University of Southampton OCS (beta), CAA 2012

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Pandora's box: the challenge of exploring social simulation models with supercomputers
Xavier Rubio-Campillo, Alexis Torrano, Jose María Cela, Bernardo Rondelli, Andrea Balbo, Miquel Ramírez, Carla Lancelotti, Matthieu Salpeteur, Victoria Reyes-García, Marco Madella

Last modified: 2011-12-17


Computational Social Science is one of the newest and most promising research lines trying to understand human behaviour. Within this context, Agent-Based Modelling is a tool increasingly being used, as it allows 1) to explicit human behaviour at an individual scale, and 2) to detect emergent properties of the system as a whole. An important characteristic of ABM is that social scientists seem more comfortable with this than with other tools (like classical equation based solutions), as ABM provides a friendly framework to integrate social science knowledge.
Despite the potential advantages of ABM, there is an ongoing discussion about the way these models should be used. The standard approach for ABM is the design of abstract, simple models with a low number of parameters and agents. Nevertheless, the access to increasing numbers of datasets and computing facilities has opened the door to highly complex and realistic models.
This presentation explores the problems and challenges that archaeological simulation modellers need to face if they are interested on exploiting the power of High-Performance Computing (HPC). Complex social scenarios require simulations with advanced artificial intelligence and large numbers of agents. HPCs seem the solution to tackle this added complexity, but little work has been done in order to understand real consequences of using ABM in HPC environments. These systems split a problem in different modules, each of them being executed on a computer node that should communicate with the other ones as little as possible. This idea is exactly opposite to ABM, where agents affect each other, share information, and modify the environment, so the ratio of communication between them is high.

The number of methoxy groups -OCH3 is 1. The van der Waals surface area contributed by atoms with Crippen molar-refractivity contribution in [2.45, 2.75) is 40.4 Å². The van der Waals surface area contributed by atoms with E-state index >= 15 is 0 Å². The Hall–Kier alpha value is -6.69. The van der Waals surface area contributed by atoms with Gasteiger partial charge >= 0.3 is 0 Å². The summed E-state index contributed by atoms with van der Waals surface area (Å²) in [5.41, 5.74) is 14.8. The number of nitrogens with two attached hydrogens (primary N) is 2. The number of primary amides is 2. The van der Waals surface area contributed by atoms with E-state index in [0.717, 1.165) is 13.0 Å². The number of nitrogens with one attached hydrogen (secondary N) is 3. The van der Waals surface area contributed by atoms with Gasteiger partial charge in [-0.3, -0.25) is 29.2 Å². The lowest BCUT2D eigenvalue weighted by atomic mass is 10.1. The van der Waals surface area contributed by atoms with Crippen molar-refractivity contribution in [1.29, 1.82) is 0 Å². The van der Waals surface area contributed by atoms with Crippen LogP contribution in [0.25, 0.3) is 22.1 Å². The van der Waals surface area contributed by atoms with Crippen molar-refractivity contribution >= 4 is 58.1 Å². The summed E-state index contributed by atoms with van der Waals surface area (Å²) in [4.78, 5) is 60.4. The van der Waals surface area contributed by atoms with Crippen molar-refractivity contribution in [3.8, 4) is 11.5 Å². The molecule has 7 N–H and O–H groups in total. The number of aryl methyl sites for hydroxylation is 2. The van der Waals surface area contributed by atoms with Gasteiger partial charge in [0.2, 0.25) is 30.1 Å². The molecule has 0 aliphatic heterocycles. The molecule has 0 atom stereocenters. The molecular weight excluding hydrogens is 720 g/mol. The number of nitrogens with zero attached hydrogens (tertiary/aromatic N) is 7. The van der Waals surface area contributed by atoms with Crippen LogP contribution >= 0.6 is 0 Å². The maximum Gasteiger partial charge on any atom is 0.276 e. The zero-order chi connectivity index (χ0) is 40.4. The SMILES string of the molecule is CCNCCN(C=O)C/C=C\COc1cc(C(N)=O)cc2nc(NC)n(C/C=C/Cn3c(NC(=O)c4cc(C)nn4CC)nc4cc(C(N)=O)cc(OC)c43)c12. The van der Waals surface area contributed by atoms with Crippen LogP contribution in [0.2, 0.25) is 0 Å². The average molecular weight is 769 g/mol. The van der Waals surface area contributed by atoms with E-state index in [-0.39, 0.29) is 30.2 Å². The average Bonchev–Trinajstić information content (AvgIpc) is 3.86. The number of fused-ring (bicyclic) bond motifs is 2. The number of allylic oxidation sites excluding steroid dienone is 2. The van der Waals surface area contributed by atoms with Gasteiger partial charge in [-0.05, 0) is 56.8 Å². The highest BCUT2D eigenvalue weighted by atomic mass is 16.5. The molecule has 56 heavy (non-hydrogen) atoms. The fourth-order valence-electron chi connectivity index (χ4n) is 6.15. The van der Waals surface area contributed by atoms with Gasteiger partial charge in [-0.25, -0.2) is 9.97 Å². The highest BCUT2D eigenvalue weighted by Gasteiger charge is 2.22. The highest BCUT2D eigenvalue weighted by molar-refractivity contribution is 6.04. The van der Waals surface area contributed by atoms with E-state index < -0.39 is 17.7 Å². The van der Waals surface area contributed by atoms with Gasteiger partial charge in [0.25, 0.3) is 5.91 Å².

Moreover, the analysis of simulation results is difficult, because scientists should be able to explore the model, both in terms of individual traits (adaptation, co-evolution) and emergent global processes (collectives, spatial patterns)
We present Pandora as a possible solution to these problems. It is a library specially designed to deal with distributed, fully scalable archaeology-related ABM. This C++/MPI library manages the distribution of executions in a transparent way in any system. Parallelization is automatically organized from spatial coordinates, and each computer node only needs to communicate with its neighbours. This tool is complemented by Cassandra, an application designed to analyse simulation results combining statistics, GIS and visualization.
Unfortunately there is no universal answer to the challenge of distributing ABM, and this paper shows how the choice of solutions should basically depend on the relation between time and space scales. We will discuss the issues generated from the use of Pandora in different case studies, developed between archaeologists, anthropologists and computer scientists. These experiences have been useful to detect some of the problems that will be common in large-scale ABM like parallelization of advanced agents, GIS integration, stochasticity of the system and potential bottlenecks. Conclusions describes how these issues can be fixed or avoided, in order to advance towards a generalised use of HPC in archaeological simulations.


Agent-Based Modelling; High-Performance Computing